After a down period in the Mexico oil and gas industry, exacerbated by the Covid-19 pandemic, there’s a renewed push for exploration and drilling activity given the elevated hydrocarbon price environment, Marco Cota, CEO and founder of Talanza Energy, told NGI’s Mexico GPI.
“We’re seeing a lot of drilling plans for this year and next year in deep and shallow waters. There’s definitely a feeling of reactivation,” Cota said. “There’s a lot of movement among the principal natural gas transporters, particularly in regards to methane and developing new projects. I’m really seeing encouraging activity in the midstream.”
Cota founded Talanza in 2017, where he and his team assist international energy companies to design and implement strategies for regulatory compliance from a solid risk management perspective. Talanza worked with the United Nations Environment Program to reduce methane emissions and acts as a special advisor to the Colombian government for the design and implementation of methane emissions regulations.
Previously, Cota worked as Director General of Exploration and Extraction of Hydrocarbons at Mexico’s Energy Ministry (Sener), where he participated in the design and implementation of the current Mexican energy model, its secondary legislation creation, contracts, regulation, and the design and development of the national bid rounds. He also served as the Director of Data Analysis at the Comision Nacional de Hidrocarubros (CNH) and as Director for Investment Project Assessment at the Finance Ministry,
Cota holds a B.A. in Economics from the Mexican Autonomous Institute of Technology (ITAM) and a Masters’ degree in Public Policy from the University of Manchester.
NGI: Oil and gas prices have boomed in recent months. How does that affect Mexico, both at a macro and consumer level?
Cota: The impact is really strong because Mexico is a net importer of hydrocarbons. If you look at the balance of hydrocarbons, such as the imports and exports of crude, gas, and petroleum products, we have a deficit. It’s often thought that, as a country that exports crude, we’re a country that has a hydrocarbons surplus. But that’s not the case. If you look at the balance of the amount of money we generate via exports, versus the cost of crude, natural gas and petroleum products we import, we have a deficit. We import more than we export and, as a result, the recent spike in hydrocarbon prices has a negative effect on the country.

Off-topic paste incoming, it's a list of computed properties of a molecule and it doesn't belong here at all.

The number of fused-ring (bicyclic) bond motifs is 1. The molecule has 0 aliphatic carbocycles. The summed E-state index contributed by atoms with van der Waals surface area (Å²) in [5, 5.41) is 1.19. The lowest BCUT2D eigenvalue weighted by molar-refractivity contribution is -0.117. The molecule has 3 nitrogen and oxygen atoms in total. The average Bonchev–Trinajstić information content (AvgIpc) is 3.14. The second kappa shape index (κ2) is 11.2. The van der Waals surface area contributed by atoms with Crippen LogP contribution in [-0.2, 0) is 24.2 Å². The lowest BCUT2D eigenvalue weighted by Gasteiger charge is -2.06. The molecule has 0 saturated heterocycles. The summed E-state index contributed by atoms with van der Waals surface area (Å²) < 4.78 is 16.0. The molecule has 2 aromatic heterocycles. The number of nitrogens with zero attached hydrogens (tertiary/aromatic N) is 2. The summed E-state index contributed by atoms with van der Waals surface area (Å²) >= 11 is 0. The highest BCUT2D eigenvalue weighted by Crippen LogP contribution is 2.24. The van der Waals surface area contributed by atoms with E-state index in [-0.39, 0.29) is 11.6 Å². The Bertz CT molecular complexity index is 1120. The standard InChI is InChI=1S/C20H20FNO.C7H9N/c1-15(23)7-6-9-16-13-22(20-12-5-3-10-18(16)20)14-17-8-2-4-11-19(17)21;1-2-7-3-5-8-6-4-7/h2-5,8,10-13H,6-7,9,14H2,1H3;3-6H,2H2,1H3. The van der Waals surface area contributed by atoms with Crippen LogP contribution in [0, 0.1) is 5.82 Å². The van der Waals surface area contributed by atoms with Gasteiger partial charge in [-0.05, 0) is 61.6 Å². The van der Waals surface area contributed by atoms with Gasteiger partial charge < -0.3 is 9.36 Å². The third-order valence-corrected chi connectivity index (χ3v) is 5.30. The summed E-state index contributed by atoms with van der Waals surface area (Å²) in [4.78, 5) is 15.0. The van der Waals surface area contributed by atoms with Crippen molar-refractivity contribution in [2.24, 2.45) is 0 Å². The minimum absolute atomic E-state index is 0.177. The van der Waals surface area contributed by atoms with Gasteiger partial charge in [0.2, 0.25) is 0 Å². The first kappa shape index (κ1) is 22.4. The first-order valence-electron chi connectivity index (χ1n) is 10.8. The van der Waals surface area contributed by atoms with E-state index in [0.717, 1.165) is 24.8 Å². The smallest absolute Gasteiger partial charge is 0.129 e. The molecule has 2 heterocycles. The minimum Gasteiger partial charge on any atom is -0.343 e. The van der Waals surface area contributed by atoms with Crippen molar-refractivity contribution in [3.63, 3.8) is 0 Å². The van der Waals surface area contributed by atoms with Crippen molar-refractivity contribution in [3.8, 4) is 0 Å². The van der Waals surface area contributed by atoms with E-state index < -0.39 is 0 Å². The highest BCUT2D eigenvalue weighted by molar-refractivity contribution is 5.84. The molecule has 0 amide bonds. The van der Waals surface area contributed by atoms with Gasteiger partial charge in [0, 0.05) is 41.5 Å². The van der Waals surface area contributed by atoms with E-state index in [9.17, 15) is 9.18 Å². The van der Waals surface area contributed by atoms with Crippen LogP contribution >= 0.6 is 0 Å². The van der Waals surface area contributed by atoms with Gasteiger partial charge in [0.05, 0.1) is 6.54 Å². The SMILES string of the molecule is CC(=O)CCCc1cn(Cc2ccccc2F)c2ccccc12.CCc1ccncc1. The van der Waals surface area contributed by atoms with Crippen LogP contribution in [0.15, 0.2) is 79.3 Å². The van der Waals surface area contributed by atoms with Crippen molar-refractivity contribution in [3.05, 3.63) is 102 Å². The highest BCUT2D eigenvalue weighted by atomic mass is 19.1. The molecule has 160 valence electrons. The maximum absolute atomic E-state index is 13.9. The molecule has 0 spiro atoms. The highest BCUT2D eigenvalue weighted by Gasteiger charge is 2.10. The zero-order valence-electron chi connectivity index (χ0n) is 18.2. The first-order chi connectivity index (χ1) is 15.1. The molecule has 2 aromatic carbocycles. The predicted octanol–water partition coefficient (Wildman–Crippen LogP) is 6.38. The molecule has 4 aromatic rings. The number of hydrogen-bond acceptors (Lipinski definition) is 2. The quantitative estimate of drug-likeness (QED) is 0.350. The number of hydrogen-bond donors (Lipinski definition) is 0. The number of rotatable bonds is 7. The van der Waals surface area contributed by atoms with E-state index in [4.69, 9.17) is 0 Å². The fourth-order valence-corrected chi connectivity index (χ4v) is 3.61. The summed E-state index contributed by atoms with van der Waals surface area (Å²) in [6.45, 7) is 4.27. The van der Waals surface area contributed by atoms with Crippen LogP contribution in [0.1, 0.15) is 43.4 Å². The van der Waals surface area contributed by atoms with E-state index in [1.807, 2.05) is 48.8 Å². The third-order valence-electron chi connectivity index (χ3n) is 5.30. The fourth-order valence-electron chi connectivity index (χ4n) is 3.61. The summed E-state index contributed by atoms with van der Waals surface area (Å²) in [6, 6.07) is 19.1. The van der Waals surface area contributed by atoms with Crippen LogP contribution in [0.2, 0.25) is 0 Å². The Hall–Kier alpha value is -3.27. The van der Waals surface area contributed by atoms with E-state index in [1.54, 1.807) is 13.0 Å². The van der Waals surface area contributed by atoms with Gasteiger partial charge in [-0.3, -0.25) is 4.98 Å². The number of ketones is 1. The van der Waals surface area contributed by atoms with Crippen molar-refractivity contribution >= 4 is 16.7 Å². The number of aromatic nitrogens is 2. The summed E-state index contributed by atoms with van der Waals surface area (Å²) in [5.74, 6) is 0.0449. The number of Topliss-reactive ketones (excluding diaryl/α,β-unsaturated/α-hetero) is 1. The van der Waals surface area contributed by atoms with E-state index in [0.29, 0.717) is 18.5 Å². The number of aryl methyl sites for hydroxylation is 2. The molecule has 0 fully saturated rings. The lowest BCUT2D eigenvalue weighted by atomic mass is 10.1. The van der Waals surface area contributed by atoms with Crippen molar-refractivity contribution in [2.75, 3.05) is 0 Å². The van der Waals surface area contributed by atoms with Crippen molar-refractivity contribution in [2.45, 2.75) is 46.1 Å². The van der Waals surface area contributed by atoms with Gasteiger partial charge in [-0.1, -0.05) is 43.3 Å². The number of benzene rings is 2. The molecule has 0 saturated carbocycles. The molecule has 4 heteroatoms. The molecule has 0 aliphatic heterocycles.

We’re charging more for what we export, but also paying much more for the hydrocarbons we import. Last year, for example, we had a negative balance in terms of petroleum revenues. From an international trade point of view, we have a commercial deficit in hydrocarbons.
Secondly, for the size of the Mexican economy and how it’s structured, high petroleum prices are unfavorable. Even when we had a surplus in our trade balance, the economy and economic activity was affected by increased prices in general terms, such as higher natural gas, higher fuel and gasoline costs, and increased electricity prices.
So the economy as a whole is impacted. And, when there is significant volatility in prices in Mexico, the Finance Ministry intervenes to stabilize prices, which is seen as a positive, though in the long term, it has a very high cost. Why? Because it subsides the consumption of fuels at a time when demand would typically decrease.
This of course provides a temporary benefit and support to the economy, for both the rich and the poor, though it provides a more long-term benefit to the wealthy. It’s not a good mechanism in terms of distribution of wealth, and the existing inequality is exacerbated by this type of subsidies. In the short term, everyone in the economy benefits and feels relief as a result of the Finance Ministry support, but the truth is that it actually leads to more inequality in the country. That’s the impact on the consumer side.
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NGI: What about the impact on producers, such as Petroleos Mexicanos (Pemex) or private oil and gas companies?
Cota: In theory, an increase in hydrocarbon prices would be beneficial for Pemex when selling crude exports, but the problem is the money earned from those sales is used by the government for various purposes, such as to subsidize gasoline, which is imported. So, the truth is that Pemex also doesn’t benefit from increased hydrocarbon prices. Even with the price of oil at $100/bbl and with an increase in exports, the revenues generated are used mainly to subsidize gasoline.
So, I think Pemex Exploration and Production, PEP, is in an almost no-win situation. As hydrocarbon prices increase, the company makes more money that is immediately spent on gasoline subsidies and, at the same time, oil service companies and upstream providers charge more, which means Pemex liabilities increase. So, I think the effect of increased hydrocarbon prices is highly negative for Mexico in many aspects. Mexico really should have a better strategy in place to be able to respond to these types of fluctuations in prices, which is a common occurrence in the industry.
NGI: When you mention a new strategy, what about natural gas? What could Mexico do to strengthen its natural gas industry so that it wouldn’t be forced to spend so much on natural gas imports and be so exposed to unexpected price swings?